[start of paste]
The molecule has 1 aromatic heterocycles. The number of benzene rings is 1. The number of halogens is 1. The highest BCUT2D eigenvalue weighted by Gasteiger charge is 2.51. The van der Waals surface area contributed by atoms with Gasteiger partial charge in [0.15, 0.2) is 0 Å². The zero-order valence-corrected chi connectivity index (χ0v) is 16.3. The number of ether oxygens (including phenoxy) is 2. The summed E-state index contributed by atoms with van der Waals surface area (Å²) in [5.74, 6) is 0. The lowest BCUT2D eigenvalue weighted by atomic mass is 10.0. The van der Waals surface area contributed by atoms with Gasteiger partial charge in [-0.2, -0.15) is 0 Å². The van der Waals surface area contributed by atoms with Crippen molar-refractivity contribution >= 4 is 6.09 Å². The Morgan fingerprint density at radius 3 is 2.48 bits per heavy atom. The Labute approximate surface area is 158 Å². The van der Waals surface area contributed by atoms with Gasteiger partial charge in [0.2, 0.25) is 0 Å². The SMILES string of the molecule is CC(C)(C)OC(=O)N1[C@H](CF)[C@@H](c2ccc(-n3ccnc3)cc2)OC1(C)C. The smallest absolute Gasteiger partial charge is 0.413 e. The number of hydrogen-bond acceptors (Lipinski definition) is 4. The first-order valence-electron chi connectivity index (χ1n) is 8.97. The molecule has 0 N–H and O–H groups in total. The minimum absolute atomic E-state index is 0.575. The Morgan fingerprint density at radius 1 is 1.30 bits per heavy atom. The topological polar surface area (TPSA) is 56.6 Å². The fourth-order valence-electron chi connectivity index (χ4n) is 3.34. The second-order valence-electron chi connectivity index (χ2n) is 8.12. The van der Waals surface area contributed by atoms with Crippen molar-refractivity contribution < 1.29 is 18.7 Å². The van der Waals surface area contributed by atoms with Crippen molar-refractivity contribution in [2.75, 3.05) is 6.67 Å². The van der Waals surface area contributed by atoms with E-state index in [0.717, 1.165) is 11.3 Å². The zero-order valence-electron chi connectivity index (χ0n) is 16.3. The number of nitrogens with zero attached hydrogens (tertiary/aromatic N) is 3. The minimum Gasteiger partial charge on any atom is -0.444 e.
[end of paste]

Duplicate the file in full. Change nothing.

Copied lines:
The molecule has 1 aromatic heterocycles. The number of benzene rings is 1. The number of halogens is 1. The highest BCUT2D eigenvalue weighted by Gasteiger charge is 2.51. The van der Waals surface area contributed by atoms with Gasteiger partial charge in [0.15, 0.2) is 0 Å². The zero-order valence-corrected chi connectivity index (χ0v) is 16.3. The number of ether oxygens (including phenoxy) is 2. The summed E-state index contributed by atoms with van der Waals surface area (Å²) in [5.74, 6) is 0. The lowest BCUT2D eigenvalue weighted by atomic mass is 10.0. The van der Waals surface area contributed by atoms with Gasteiger partial charge in [-0.2, -0.15) is 0 Å². The van der Waals surface area contributed by atoms with Crippen molar-refractivity contribution >= 4 is 6.09 Å². The Morgan fingerprint density at radius 3 is 2.48 bits per heavy atom. The Labute approximate surface area is 158 Å². The van der Waals surface area contributed by atoms with Gasteiger partial charge in [0.2, 0.25) is 0 Å². The SMILES string of the molecule is CC(C)(C)OC(=O)N1[C@H](CF)[C@@H](c2ccc(-n3ccnc3)cc2)OC1(C)C. The smallest absolute Gasteiger partial charge is 0.413 e. The number of hydrogen-bond acceptors (Lipinski definition) is 4. The first-order valence-electron chi connectivity index (χ1n) is 8.97. The molecule has 0 N–H and O–H groups in total. The minimum absolute atomic E-state index is 0.575. The Morgan fingerprint density at radius 1 is 1.30 bits per heavy atom. The topological polar surface area (TPSA) is 56.6 Å². The fourth-order valence-electron chi connectivity index (χ4n) is 3.34. The second-order valence-electron chi connectivity index (χ2n) is 8.12. The van der Waals surface area contributed by atoms with Crippen molar-refractivity contribution < 1.29 is 18.7 Å². The van der Waals surface area contributed by atoms with Crippen molar-refractivity contribution in [2.75, 3.05) is 6.67 Å². The van der Waals surface area contributed by atoms with E-state index in [0.717, 1.165) is 11.3 Å². The zero-order valence-electron chi connectivity index (χ0n) is 16.3. The number of nitrogens with zero attached hydrogens (tertiary/aromatic N) is 3. The minimum Gasteiger partial charge on any atom is -0.444 e.